Posts Tagged ‘sukkot’

In the Days of Nehemiah

“It was the first day of the seventh month” (Nehemiah 8:2).

After our family began celebrating the ‘appointed times’ found in the Leviticus 23, days, times and seasonal cycles stood out on the pages of the Scriptures.   This specific verse in Nehemiah is no different.  It sets the time for the events to follow as the ‘first day of the seventh month’ or Yom Teruah, the Feast of Trumpets.  This ‘appointed time’ of God begins His season of the fall feasts which are about repentance, atonement and a vision of the coming Millennial Kingdom.

The events in Nehemiah 8 are not some random occurrences in the history of Israel.  They are a testimony to the restoration of the Feasts of Elohim to a people who had lived in exile for over 160 years.  Though there was a first wave of Jewish return to Jerusalem 70 years after being taken captive, Ezra and Nehemiah were in the second wave 90 years later.  It was during this time that the priests gathered the people together on the ‘first day of the seventh month’.

Yom Teruah 445 B.C.E.

A wooden platform was made on which Ezra, the priest,  stood and could be seen and heard by all of the men and women who came to listen to the reading of the Torah.  As he opened the Torah scroll, everyone stood.  Then Ezra blessed Yahweh, the great God.  As the people answered with “Amen”,  they lifted up their hands, bowed their heads and fell prostrate before Elohim with their faces to the ground. 

“Amen” has a very interesting root history.  It comes from the Hebrew word aman meaning ‘to nourish, support, make sure and strong’.   The word emunah or faithfulness also has its root in aman.   The Jewish sages say that amen is an acronym for el melek ne’eman or “God is a faithful King’.  According to Revelation 3:14, Yeshua is the “the amen, the faithful and true witness … he is the faithful King.”   What the people said  as they were about to hear the Torah was “God is a faithful King!”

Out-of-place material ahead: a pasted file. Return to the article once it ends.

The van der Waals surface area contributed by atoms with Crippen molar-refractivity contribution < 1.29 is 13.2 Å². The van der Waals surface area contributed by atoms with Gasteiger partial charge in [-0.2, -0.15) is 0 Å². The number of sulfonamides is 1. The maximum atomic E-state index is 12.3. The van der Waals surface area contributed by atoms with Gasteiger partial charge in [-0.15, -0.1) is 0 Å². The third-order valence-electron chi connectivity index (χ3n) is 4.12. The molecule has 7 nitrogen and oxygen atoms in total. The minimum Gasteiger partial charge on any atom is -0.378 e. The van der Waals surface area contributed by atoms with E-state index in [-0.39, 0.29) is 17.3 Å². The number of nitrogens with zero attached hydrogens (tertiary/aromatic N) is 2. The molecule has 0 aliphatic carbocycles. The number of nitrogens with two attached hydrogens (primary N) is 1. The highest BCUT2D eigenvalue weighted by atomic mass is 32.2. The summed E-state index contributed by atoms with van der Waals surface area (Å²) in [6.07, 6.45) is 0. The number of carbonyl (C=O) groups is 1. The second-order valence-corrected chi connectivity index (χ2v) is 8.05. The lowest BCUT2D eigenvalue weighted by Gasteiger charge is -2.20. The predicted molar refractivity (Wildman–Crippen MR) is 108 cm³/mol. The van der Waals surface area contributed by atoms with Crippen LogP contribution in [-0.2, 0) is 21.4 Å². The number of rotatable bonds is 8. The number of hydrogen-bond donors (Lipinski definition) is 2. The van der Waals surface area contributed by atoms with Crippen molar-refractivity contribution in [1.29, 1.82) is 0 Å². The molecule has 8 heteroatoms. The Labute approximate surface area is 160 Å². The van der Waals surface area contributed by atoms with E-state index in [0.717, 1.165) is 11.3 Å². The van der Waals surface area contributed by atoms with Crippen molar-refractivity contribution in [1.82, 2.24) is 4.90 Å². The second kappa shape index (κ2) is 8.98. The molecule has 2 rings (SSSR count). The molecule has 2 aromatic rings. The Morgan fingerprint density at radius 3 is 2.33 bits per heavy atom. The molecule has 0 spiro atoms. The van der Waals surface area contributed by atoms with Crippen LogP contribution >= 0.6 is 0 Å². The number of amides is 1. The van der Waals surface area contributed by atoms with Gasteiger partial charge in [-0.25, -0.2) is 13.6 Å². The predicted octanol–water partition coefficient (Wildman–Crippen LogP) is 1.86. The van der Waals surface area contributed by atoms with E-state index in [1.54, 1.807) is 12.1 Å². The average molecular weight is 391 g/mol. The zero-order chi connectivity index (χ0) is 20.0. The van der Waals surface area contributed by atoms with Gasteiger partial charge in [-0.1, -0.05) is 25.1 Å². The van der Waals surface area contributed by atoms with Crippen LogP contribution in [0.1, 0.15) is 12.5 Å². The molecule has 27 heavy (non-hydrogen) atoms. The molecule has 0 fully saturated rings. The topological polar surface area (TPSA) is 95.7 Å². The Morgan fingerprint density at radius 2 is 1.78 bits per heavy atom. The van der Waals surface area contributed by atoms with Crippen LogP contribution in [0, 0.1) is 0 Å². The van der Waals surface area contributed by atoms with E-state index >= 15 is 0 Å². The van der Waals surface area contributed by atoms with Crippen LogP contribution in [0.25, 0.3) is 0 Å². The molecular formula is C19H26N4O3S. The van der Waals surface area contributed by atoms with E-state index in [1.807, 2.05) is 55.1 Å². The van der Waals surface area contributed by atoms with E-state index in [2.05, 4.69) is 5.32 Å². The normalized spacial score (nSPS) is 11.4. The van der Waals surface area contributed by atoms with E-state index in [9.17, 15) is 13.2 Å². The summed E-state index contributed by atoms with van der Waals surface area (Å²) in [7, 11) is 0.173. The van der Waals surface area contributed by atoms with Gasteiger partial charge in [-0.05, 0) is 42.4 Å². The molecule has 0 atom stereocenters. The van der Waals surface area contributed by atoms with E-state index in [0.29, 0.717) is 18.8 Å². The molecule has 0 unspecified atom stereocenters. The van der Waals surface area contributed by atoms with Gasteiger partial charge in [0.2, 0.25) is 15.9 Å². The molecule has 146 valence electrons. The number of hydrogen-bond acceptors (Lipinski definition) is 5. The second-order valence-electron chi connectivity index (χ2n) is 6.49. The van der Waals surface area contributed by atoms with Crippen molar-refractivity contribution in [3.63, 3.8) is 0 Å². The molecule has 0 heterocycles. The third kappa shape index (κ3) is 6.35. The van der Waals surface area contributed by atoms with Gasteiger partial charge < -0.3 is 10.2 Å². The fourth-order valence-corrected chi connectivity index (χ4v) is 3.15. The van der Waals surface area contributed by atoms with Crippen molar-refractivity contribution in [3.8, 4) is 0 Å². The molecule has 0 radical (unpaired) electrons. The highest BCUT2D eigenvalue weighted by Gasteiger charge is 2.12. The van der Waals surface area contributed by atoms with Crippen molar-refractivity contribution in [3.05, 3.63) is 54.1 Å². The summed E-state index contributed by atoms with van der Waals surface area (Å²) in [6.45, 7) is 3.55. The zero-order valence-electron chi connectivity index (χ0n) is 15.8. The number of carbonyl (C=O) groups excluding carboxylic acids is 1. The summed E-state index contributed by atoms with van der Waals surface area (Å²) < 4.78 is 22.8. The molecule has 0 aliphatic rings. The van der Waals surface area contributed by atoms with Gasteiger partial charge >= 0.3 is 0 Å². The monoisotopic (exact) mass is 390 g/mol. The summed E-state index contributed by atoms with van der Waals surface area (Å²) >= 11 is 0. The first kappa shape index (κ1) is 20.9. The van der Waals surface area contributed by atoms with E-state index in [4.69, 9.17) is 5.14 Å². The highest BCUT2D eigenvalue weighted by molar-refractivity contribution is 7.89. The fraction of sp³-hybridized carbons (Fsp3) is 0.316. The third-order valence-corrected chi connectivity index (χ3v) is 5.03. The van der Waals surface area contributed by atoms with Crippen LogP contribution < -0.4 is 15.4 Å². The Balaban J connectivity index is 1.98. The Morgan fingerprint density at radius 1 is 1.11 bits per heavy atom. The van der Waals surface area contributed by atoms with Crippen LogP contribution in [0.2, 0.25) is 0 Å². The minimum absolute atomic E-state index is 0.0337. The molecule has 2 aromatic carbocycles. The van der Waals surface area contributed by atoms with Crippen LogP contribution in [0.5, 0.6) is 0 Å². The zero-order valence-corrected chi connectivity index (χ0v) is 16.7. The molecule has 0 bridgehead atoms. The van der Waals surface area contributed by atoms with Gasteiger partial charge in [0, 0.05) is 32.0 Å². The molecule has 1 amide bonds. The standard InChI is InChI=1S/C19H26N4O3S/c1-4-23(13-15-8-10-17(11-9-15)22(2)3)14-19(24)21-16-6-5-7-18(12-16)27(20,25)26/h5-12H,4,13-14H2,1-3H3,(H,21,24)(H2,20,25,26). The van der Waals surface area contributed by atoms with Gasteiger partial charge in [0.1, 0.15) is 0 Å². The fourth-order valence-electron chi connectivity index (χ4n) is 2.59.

Days of Awe and Repentance

The Levites had the responsibility to explain Torah to the people.  After being in a foreign country for several generations, they needed to translate the Hebrew so that the ‘Persian’ Jews would  understand the words being read.  When they heard the  instructions that God gave them through Moshe, the people began to weep. 

Repentance or ‘turning back to God’ or teshuvah  is central to the fall ‘appointed times.’   After hearing the words of Torah for the first time standing in Jerusalem, the people wept.  They grieved.  They understood they had lost the very essence of their national heritage from the LORD and had not lived accordingly.

Ezra, along with the rest of the Levites, told them not to weep, not to be sad for this day was ‘set apart to Elohim their God.’  It was an ‘appointed time’ of the LORD.  They were told to go out, eat rich food, drink sweet drinks and give portions to those who couldn’t provide for themselves.  Even today sweet foods are eaten on Feast of Trumpets with apples and honey being the traditional foods.

How sweet to my tongue is your promise, truly sweeter than honey in my mouth!” (Psalm 119:103).

Mouth of God

Yeshua said in Matthew 4:4 “Man does not live on bread alone, but on every Word that comes from the mouth of God.”  What does the mouth or ‘voice of God’ sound like?

Ram's Horn ShofarWhen John was exiled on the island of Patmos, he has a revelation of Messiah.  He says,  “I came to be, in the Spirit, on the Day of the LORD; and I heard behind me a loud voice, like a shofar ….”   The voice of the LORD sounded like the blowing of a shofar.   A shofar, or the horn from a ram, is blown on the Feast of Trumpets.  Obviously, it is only when breath goes through the shofar that it is able to create a sound.  Being vessels of Elohim’s Spirit, it is taught that the ‘breath of God’ or Ruach HaKodesh blows through a shofar when it sounds.  

(Note: John heard the voice that sounded like a shofar on the Day of the LORD.  This is in reference to the events surrounding the coming Millennial Kingdom and a time of judgment, not the first day of the week.  The events for the Day of the LORD will begin on ‘the first day of the seventh month’ or Yom Teruah.)

The Spring of Living Water
Pool of SiloamThe original city of Jerusalem had very different boundaries than modern-day Jerusalem.  In fact, remnants of the city are found in what is known as the City of David.  Within the ‘older’ city of Jerusalem, the Water Gate led down to the Gihon Spring which was located in the Kidron Valley.  This spring was the main source of water for the Pool of Siloam.   The priests would go to the Pool of Siloam to collect the water for each day’s water libation ceremony.  During this event, they would pour water over the altar in the Temple during the Feast of Tabernacles.   On the last and greatest day of this feast, Yeshua stood and cried out, “If anyone is thirsty, let him keep coming to me and drinking! Whoever puts his trust in me, as the Scripture says, rivers of living water will flow from his inmost being!” (John 7:37-39).